Constantino Maunga is a combination guide, host, master of ceremonies and chamber of commerce director for his hometown of Kawaza Village, in Zambia. As such, he has become a pretty important figure in his community … something that he hints might not have occurred after he dropped out of school.
Kawaza Village is a real African village, with mud huts and chickens running around in the dirt and old men sitting around a fire talking and women using branches to sweep the grounds in the early morning. But it has one crucial difference: Kawaza takes visitors, mostly from Europe and a few from the United States, and lets them immerse themselves in traditional village life.
Most visitors just stay for the day, but the more adventurous spend the night as well. They can help the women cook the dinner that will be eaten on the floor of the open winter hut, sleep in a hut under mosquito netting -- and best of all, join about a hundred folks from Kawaza and a half-dozen nearby villages -- in a dust-pounding, drum-beating dance at which Maunga serves as emcee.
Even for those who don't stay the night, Maunga puts on a terrific tour -- to an intervillage soccer game, to the medical clinic, to the local moonshiner (pretty good corn liquor, by the way) and a traditional healer (I could taste the male potency powder for the next three days).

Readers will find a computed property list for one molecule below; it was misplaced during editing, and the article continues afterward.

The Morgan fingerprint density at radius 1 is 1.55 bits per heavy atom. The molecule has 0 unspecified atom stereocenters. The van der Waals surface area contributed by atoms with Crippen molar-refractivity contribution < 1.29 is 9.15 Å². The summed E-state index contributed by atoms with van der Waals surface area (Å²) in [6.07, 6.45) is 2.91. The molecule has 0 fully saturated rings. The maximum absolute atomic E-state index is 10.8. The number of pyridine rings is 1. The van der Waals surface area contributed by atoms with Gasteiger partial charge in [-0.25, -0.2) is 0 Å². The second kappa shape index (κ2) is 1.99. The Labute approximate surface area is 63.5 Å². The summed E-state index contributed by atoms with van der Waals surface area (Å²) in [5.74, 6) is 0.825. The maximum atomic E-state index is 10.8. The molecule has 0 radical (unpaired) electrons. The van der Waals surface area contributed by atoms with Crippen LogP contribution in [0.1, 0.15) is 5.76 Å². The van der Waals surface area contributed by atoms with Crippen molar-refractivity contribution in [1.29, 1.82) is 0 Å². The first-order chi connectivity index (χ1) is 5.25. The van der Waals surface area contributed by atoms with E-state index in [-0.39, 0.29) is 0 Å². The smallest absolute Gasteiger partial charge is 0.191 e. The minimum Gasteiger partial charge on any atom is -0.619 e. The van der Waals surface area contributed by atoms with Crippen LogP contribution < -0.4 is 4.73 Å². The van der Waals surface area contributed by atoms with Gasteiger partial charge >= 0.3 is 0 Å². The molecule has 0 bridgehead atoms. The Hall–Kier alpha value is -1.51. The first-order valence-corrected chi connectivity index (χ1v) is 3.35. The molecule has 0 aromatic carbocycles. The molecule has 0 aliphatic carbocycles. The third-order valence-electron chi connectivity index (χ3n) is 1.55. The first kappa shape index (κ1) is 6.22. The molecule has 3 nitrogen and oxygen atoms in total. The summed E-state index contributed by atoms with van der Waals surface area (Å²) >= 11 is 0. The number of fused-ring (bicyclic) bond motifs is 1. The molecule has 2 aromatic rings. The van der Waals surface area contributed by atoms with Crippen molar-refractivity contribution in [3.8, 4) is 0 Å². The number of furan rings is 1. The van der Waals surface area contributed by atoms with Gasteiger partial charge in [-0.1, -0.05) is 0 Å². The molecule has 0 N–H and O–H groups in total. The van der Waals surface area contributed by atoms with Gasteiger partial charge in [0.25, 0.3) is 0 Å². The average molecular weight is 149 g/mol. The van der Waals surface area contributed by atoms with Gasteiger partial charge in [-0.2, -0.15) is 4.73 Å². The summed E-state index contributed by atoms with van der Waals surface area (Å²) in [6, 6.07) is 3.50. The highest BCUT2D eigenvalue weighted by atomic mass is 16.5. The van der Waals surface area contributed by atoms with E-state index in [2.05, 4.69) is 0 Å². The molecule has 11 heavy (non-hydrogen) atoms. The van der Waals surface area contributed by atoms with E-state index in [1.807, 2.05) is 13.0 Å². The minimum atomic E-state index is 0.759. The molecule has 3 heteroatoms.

The final stop is a visit to the local school. It is a typical southern African elementary/junior high school: underfunded, bare light bulbs, torn books, hard working teachers and proud students voluntarily choosing to wear white shirts and ties. We watched the morning assembly, complete with prayer, the national anthem and a lecture given by a stern headmaster -- a flashback to the way American schools used to be.
The morning assembly completed, we were ushered into the unlit office of the same headmaster. Talking with adults, he was far more affable but just as single-minded. He set out for us a list of the school's needs, from textbooks to sporting goods to a VCR
This, too, was part of the Kawaza Village experience.
Fifteen years ago, a local tourist lodge and travel company, Robin Pope Safaris, teamed with nearby Kawaza Village in a unusual venture. Pope would promote visits and overnight stays at Kawaza Village. The village would in turn, in exchange for being good hosts, not only earn revenues from hospitality fees but also get a chance to meet with foreign visitors directly (rather than merely wave as they drove by) and, with luck, convince them to make donations to Kawaza School.
The idea not only worked, but it has been imitated elsewhere. Several hundred miles away near Lusaka, Chaminuka Lodge, founded by Andrew Sardanis and his wife, Danae -- he was a major figure in the independence of Zambia -- has also adopted its nearby village. And in the south, outside Livingstone and not far from Victoria Falls, at the Victorian and elegant River Lodge, Natasha Tilley manages a similar program for Simonga Village.
Meanwhile, in the countryside, 75 miles outside Lusaka, one of the living saints of Africa, Moses Zulu, has built Children's Town, a combination school, home and working farm for AIDS orphans. I helped tell Moses' story last year in the PBS miniseries "The New Heroes," and stopping by Children's Town was one of the high points of this year's trip to Africa (my son, Tad, is also doing his Eagle Scout project with Moses).